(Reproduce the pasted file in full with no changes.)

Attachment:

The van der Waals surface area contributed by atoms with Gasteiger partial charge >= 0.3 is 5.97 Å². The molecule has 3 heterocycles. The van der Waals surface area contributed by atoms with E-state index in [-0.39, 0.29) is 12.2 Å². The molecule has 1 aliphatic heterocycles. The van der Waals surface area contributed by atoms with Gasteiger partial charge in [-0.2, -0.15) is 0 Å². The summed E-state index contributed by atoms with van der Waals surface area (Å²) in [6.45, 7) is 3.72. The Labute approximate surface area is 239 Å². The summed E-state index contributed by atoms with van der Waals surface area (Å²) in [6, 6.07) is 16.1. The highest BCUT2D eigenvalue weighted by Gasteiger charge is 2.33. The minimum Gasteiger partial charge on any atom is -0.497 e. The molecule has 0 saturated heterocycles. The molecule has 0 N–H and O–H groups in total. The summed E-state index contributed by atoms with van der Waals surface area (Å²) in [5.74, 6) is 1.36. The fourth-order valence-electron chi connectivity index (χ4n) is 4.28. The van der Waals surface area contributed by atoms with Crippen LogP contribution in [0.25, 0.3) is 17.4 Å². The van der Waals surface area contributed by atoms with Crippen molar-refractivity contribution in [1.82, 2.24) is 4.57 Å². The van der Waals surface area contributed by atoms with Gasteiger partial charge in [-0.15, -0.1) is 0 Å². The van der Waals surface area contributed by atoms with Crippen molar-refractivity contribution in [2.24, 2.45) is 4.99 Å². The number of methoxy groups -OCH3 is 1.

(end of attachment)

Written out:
The van der Waals surface area contributed by atoms with Gasteiger partial charge >= 0.3 is 5.97 Å². The molecule has 3 heterocycles. The van der Waals surface area contributed by atoms with E-state index in [-0.39, 0.29) is 12.2 Å². The molecule has 1 aliphatic heterocycles. The van der Waals surface area contributed by atoms with Gasteiger partial charge in [-0.2, -0.15) is 0 Å². The summed E-state index contributed by atoms with van der Waals surface area (Å²) in [6.45, 7) is 3.72. The Labute approximate surface area is 239 Å². The summed E-state index contributed by atoms with van der Waals surface area (Å²) in [6, 6.07) is 16.1. The highest BCUT2D eigenvalue weighted by Gasteiger charge is 2.33. The minimum Gasteiger partial charge on any atom is -0.497 e. The molecule has 0 saturated heterocycles. The molecule has 0 N–H and O–H groups in total. The summed E-state index contributed by atoms with van der Waals surface area (Å²) in [5.74, 6) is 1.36. The fourth-order valence-electron chi connectivity index (χ4n) is 4.28. The van der Waals surface area contributed by atoms with Crippen LogP contribution in [0.25, 0.3) is 17.4 Å². The van der Waals surface area contributed by atoms with Crippen molar-refractivity contribution in [1.82, 2.24) is 4.57 Å². The van der Waals surface area contributed by atoms with Gasteiger partial charge in [-0.15, -0.1) is 0 Å². The van der Waals surface area contributed by atoms with Crippen molar-refractivity contribution in [2.24, 2.45) is 4.99 Å². The number of methoxy groups -OCH3 is 1.